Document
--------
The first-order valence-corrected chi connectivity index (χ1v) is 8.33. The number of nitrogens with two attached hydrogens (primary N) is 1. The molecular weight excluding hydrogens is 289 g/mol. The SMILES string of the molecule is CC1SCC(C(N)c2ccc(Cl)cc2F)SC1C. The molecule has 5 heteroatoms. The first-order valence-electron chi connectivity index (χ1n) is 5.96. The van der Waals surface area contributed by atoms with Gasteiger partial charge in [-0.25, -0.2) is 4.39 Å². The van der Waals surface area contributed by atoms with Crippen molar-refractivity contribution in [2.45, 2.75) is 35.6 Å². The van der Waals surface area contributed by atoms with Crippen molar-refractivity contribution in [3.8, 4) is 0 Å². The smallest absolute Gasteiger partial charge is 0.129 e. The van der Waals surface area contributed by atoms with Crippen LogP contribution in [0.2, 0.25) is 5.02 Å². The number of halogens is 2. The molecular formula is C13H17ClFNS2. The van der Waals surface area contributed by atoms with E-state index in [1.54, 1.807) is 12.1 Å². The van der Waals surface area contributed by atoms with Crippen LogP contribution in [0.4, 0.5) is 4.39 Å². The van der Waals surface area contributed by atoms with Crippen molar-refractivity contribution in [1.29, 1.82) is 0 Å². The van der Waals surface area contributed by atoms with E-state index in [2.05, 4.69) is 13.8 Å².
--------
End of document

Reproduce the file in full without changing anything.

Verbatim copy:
The first-order valence-corrected chi connectivity index (χ1v) is 8.33. The number of nitrogens with two attached hydrogens (primary N) is 1. The molecular weight excluding hydrogens is 289 g/mol. The SMILES string of the molecule is CC1SCC(C(N)c2ccc(Cl)cc2F)SC1C. The molecule has 5 heteroatoms. The first-order valence-electron chi connectivity index (χ1n) is 5.96. The van der Waals surface area contributed by atoms with Gasteiger partial charge in [-0.25, -0.2) is 4.39 Å². The van der Waals surface area contributed by atoms with Crippen molar-refractivity contribution in [2.45, 2.75) is 35.6 Å². The van der Waals surface area contributed by atoms with Crippen molar-refractivity contribution in [3.8, 4) is 0 Å². The smallest absolute Gasteiger partial charge is 0.129 e. The van der Waals surface area contributed by atoms with Crippen LogP contribution in [0.2, 0.25) is 5.02 Å². The number of halogens is 2. The molecular formula is C13H17ClFNS2. The van der Waals surface area contributed by atoms with E-state index in [1.54, 1.807) is 12.1 Å². The van der Waals surface area contributed by atoms with Crippen LogP contribution in [0.4, 0.5) is 4.39 Å². The van der Waals surface area contributed by atoms with Crippen molar-refractivity contribution in [1.29, 1.82) is 0 Å². The van der Waals surface area contributed by atoms with E-state index in [2.05, 4.69) is 13.8 Å².